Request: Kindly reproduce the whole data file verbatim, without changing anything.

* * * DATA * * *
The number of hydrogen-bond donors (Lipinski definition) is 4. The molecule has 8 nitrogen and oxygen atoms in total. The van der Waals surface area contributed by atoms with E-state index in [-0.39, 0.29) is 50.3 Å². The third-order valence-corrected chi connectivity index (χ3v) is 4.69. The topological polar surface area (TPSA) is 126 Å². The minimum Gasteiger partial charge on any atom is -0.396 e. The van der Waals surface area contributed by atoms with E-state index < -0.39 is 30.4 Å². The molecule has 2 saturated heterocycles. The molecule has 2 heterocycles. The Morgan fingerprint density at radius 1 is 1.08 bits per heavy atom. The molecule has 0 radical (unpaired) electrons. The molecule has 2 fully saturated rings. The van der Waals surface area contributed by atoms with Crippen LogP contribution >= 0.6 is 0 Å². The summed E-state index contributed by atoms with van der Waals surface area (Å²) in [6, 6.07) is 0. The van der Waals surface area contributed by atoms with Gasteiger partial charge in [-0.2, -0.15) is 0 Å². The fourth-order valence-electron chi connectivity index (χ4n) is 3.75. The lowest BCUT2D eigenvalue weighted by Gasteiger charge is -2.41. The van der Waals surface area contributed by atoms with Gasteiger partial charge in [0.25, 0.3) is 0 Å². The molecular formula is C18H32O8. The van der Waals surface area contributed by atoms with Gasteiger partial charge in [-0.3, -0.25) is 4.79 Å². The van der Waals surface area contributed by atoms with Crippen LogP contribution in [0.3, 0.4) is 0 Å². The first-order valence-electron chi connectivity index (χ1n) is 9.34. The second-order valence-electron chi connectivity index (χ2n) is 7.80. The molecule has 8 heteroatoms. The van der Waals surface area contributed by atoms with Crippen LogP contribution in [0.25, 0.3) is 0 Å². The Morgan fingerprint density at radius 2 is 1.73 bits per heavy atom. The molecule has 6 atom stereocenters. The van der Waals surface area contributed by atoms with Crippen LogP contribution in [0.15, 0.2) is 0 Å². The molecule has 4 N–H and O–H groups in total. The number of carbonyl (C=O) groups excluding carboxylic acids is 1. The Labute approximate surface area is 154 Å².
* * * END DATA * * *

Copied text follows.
The number of hydrogen-bond donors (Lipinski definition) is 4. The molecule has 8 nitrogen and oxygen atoms in total. The van der Waals surface area contributed by atoms with E-state index in [-0.39, 0.29) is 50.3 Å². The third-order valence-corrected chi connectivity index (χ3v) is 4.69. The topological polar surface area (TPSA) is 126 Å². The minimum Gasteiger partial charge on any atom is -0.396 e. The van der Waals surface area contributed by atoms with E-state index < -0.39 is 30.4 Å². The molecule has 2 saturated heterocycles. The molecule has 2 heterocycles. The Morgan fingerprint density at radius 1 is 1.08 bits per heavy atom. The molecule has 0 radical (unpaired) electrons. The molecule has 2 fully saturated rings. The van der Waals surface area contributed by atoms with Crippen LogP contribution >= 0.6 is 0 Å². The summed E-state index contributed by atoms with van der Waals surface area (Å²) in [6, 6.07) is 0. The van der Waals surface area contributed by atoms with Gasteiger partial charge in [-0.2, -0.15) is 0 Å². The fourth-order valence-electron chi connectivity index (χ4n) is 3.75. The lowest BCUT2D eigenvalue weighted by Gasteiger charge is -2.41. The van der Waals surface area contributed by atoms with Gasteiger partial charge in [0.25, 0.3) is 0 Å². The molecular formula is C18H32O8. The van der Waals surface area contributed by atoms with Gasteiger partial charge in [-0.3, -0.25) is 4.79 Å². The van der Waals surface area contributed by atoms with Crippen LogP contribution in [0.3, 0.4) is 0 Å². The first-order valence-electron chi connectivity index (χ1n) is 9.34. The second-order valence-electron chi connectivity index (χ2n) is 7.80. The molecule has 8 heteroatoms. The van der Waals surface area contributed by atoms with Crippen LogP contribution in [0.25, 0.3) is 0 Å². The Morgan fingerprint density at radius 2 is 1.73 bits per heavy atom. The molecule has 6 atom stereocenters. The van der Waals surface area contributed by atoms with Crippen LogP contribution in [0.15, 0.2) is 0 Å². The molecule has 4 N–H and O–H groups in total. The number of carbonyl (C=O) groups excluding carboxylic acids is 1. The Labute approximate surface area is 154 Å².